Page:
Most pear varieties are not self-pollinating, so they need a pollination buddy. That means you should get your pear trees in pairs. Choose two varieties in the same blooming group: early, midseason, or late.
Plant (or place) your pollination buddies within 60 feet of each other to ensure cross-pollination. Most pear cultivars will be ready for harvest between late summer and late fall. Remember that European pears ripen after you pick them; they need to chill for anywhere between two days to six weeks. Bartlett pears need to chill for two or three days; Comice, Anjou and Bosc pears need to sit in cold storage between two and six weeks. After that you can ripen them at room temperature.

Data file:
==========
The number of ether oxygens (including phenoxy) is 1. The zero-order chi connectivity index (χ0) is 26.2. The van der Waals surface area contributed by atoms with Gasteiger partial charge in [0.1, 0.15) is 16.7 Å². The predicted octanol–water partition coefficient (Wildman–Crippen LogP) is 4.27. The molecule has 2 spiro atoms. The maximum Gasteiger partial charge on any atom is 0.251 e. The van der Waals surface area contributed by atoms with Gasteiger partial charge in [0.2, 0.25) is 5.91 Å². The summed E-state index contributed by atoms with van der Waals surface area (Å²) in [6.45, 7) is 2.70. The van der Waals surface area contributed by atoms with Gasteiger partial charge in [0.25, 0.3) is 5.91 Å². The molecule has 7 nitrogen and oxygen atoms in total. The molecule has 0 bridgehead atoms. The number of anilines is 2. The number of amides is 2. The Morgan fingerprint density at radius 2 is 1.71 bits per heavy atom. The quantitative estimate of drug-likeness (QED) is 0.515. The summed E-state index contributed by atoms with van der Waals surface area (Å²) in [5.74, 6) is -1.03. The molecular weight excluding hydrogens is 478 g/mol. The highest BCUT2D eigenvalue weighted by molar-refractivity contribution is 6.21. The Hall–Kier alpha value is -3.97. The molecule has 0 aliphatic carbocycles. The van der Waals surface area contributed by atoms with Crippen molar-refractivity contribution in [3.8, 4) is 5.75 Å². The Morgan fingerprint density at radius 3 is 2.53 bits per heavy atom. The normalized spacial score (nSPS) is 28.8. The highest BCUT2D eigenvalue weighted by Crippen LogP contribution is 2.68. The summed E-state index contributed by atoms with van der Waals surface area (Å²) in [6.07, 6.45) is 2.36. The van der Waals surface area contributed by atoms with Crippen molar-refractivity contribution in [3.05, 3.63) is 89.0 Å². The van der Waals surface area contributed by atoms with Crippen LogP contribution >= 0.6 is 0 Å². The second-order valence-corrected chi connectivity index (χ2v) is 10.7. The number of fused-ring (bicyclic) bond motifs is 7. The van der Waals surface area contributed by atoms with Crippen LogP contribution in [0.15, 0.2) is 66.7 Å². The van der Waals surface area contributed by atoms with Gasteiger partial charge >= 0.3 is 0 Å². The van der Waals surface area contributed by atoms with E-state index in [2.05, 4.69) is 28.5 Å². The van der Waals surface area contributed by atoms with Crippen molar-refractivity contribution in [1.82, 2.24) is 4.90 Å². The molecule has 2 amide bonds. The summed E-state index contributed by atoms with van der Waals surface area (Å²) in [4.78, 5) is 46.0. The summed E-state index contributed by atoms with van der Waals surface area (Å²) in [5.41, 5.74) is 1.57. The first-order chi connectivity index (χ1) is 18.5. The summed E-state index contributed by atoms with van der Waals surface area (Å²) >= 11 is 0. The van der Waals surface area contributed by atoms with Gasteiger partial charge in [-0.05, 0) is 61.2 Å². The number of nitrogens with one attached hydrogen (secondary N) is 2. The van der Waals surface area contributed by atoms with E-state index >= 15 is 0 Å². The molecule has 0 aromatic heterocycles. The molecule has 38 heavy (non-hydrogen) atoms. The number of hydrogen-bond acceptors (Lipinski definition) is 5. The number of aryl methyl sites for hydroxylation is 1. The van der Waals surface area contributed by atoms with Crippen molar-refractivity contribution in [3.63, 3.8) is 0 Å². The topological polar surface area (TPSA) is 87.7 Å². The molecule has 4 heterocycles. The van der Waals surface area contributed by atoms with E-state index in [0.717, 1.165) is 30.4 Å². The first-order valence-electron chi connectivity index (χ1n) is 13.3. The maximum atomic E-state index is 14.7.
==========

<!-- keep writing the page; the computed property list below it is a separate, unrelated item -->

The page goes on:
If harvested pears don’t get that crucial chilling period, they’ll just decompose rather than ripen. The same thing will happen if you leave them on the tree to ripen; they’ll start to fall apart from the inside out. If you find soft European pears on your tree, they’re past their prime.
Things are a little less complicated with Asian pears—they ripen on the tree. Yet another consideration as you decide which pears are a match for your garden.
What types of pears have you tried growing? Which cultivars do you think make the best pollination buddies? Please tell us about your experiences with cultivating pears.